Afghan mission tough but do-able: allied generalsTop US and British military commanders acknowledged the challenges facing allied forces in Afghanistan but insisted that with "substantial commitment" the mission can be successful.
General David Petraeus This page has been semi-protected, meaning readers without Wikipedia user accounts or with registered accounts less than four days old cannot edit this page.
David Howell Petraeus , the commander of US forces in Iraq and Afghanistan, said late Thursday that the Afghan mission required a "sustained, substantial commitment" but was "do-able".
His British colleague meanwhile said Friday that talking to Noun 1. talking to - a lengthy rebuke; "a good lecture was my father's idea of discipline"; "the teacher gave him a talking to"
rebuke, reprehension, reprimand, reproof, reproval - an act or expression of criticism and censure; "he had to the Taliban would help tackle the violence in Afghanistan, which Petraeus said was now 60 percent higher than last year.
"The challenges in Afghanistan are significant. But the stakes are also high. And while the situation unquestionably un·ques·tion·a·ble
Beyond question or doubt. See Synonyms at authentic.
un·question·a·bil is serious, the mission is still do-able," Petraeus said in a speech in London.
He spoke after a massive suicide car bomb killed six Italian soldiers and 10 Afghan civilians Thursday in one of the deadliest attacks on Western troops in Kabul, officials said.
Italian Prime Minister Silvio Berlusconi said Italy now wants to cut troops in Afghanistan but only with agreement from its (born September 29, 1936) is an Italian politician, entrepreneur, and media proprietor. NATO NATO: see North Atlantic Treaty Organization.
in full North Atlantic Treaty Organization
International military alliance created to defend western Europe against a possible Soviet invasion. partners.
Foreign military deaths in Afghanistan are at record levels -- at least 366 in 2009 -- and the mounting number of Western troops coming home in body bags has sent support for the war plummeting in Europe and the United States United States, officially United States of America, republic (2005 est. pop. 295,734,000), 3,539,227 sq mi (9,166,598 sq km), North America. The United States is the world's third largest country in population and the fourth largest country in area. .
Petraeus said Taliban militants have "expanded their strength and influence, particularly in places which lack Afghan security forces."
"They benefit from reasonable freedom of movement in border areas, funding their activities from the narcotics narcotics n. 1) techinically, drugs which dull the senses. 2) a popular generic term for drugs which cannot be legally possessed, sold, or transported except for medicinal uses for which a physician or dentist's prescription is required. industry and donations," he said in a lecture organised by Policy Exchange, a think tank.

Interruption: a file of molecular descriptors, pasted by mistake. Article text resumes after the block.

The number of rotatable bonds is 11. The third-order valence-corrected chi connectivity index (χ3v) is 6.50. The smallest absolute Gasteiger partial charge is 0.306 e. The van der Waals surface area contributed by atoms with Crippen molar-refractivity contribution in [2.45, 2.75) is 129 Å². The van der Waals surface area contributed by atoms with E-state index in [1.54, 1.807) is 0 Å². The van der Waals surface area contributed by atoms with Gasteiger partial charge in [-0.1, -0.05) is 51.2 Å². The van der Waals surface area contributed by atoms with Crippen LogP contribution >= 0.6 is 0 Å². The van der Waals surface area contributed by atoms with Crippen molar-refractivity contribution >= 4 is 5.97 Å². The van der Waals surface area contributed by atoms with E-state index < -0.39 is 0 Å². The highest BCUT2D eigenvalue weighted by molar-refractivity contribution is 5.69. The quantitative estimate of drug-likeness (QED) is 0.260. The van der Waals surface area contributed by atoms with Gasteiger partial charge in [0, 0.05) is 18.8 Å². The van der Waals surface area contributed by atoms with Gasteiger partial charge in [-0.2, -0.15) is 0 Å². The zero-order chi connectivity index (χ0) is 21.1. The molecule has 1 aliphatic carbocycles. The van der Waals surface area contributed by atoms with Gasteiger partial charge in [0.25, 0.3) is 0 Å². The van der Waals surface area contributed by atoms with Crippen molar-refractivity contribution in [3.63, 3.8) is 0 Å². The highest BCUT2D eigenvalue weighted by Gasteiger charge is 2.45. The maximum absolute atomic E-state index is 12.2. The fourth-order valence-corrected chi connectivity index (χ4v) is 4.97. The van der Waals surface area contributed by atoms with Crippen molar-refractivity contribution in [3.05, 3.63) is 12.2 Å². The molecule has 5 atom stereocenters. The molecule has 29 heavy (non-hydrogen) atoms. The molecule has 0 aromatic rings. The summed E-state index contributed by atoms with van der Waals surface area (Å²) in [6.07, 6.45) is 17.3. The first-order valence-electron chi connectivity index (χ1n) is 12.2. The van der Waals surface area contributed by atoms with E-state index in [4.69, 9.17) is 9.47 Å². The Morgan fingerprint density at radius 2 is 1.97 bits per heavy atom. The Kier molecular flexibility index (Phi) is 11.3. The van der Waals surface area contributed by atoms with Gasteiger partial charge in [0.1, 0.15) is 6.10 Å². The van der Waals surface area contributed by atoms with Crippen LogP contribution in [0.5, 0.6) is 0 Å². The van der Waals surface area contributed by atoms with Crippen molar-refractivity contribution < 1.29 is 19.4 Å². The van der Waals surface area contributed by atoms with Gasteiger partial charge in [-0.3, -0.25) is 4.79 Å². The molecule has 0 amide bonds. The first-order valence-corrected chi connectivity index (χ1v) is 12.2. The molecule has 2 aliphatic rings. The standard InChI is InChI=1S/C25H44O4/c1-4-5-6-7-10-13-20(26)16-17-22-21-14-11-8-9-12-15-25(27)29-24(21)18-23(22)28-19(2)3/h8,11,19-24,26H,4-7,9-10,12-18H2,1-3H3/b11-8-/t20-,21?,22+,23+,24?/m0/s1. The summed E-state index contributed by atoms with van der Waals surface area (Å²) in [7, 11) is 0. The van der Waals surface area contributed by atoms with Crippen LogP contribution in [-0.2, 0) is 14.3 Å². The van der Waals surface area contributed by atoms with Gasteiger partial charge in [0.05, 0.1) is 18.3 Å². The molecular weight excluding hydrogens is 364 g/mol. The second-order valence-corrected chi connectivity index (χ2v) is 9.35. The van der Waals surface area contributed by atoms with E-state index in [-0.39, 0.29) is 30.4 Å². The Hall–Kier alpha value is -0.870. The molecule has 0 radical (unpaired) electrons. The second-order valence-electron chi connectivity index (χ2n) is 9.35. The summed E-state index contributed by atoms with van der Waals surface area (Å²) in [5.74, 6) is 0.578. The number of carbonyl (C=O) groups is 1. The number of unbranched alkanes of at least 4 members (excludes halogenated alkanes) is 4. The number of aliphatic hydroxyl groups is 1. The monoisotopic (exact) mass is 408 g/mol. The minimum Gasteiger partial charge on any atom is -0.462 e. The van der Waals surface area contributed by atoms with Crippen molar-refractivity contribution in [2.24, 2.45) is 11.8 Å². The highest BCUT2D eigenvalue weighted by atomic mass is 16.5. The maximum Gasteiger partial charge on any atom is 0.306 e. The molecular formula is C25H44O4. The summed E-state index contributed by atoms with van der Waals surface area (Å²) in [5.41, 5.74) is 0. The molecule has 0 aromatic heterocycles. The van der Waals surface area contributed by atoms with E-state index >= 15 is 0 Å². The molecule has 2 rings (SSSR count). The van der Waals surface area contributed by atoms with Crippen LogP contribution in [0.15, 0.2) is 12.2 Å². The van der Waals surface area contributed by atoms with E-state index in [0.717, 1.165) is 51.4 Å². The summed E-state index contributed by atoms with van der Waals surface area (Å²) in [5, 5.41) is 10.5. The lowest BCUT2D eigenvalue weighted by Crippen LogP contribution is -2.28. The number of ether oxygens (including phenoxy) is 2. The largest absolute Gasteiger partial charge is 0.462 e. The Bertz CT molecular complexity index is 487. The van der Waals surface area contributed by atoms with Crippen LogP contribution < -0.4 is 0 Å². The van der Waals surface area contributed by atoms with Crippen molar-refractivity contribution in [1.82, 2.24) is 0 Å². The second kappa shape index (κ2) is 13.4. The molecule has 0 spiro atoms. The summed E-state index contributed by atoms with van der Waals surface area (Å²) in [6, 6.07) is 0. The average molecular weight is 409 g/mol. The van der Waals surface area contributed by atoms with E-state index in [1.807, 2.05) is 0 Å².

He added: "Some of that (increased violence) may be attributable to Afghan forces and ISAF ISAF International Security Assistance Force (UN program)
ISAF International Sailing Federation
ISAF International Shark Attack File
ISAF Israeli Air Force
ISAF Information Security Awareness Forum going on the offensive recently," referring to the NATO-led International Security Assistance Force.
The British commander tasked with overseeing a programme of reconciliation with "moderate" elements of the Taliban said talking with the rank-and-file was essential to ending the conflict.
"We need to take a good look at the people we consider to be our enemies. A lot of young men fighting us have not done anything wrong," Lieutenant-General Graeme Lamb, who worked with Petraeus in Iraq, told the Independent.
"They have anger and grievances which have not been addressed. The better life they expected has not materialised; these are the people we must talk to, but we must make sure we have something to offer them," he told the newspaper.
Major General Nick Carter, who will take charge of international troops in southern Afghanistan in November, also said it was important to win over the civilian population to persuade them to back the Afghan state, not the Taliban.
"But I absolutely acknowledge that time is not on our side, and we've got to show positive trends as quickly as we possibly can," he told BBC BBC
in full British Broadcasting Corp.
Publicly financed broadcasting system in Britain. A private company at its founding in 1922, it was replaced by a public corporation under royal charter in 1927. radio Friday.
The head of the British army, General David Richards, warned defeat for allied forces would have an "intoxicating in·tox·i·cate
v. in·tox·i·cat·ed, in·tox·i·cat·ing, in·tox·i·cates
1. To stupefy or excite by the action of a chemical substance such as alcohol.
2. impact" on extremists around the world.
It would convince terrorists that "anything might be possible", while inflicting an "enduring grand strategic impact" on Britain's global reputation, he said Thursday in the first major speech since taking office last month.
Richards said failure could have an "alienating and potentially catalytic effect" on millions of Afghans, and prompt a resurgence of Al-Qaeda-inspired terrorism.
"Add to that the hugely intoxicating impact on extremists world-wide of the perceived defeat of the USA and NATO, the most powerful alliance in the history of the world, and the debilitating de·bil·i·tat·ing
Causing a loss of strength or energy.
Weakening, or reducing the strength of.
Mentioned in: Stress Reduction impact on these countries," he said.
Some 100,000 US and NATO-led forces are in Afghanistan helping the government battle the Taliban, whose hardline regime was overthrown in a US-backed invasion in late 2001.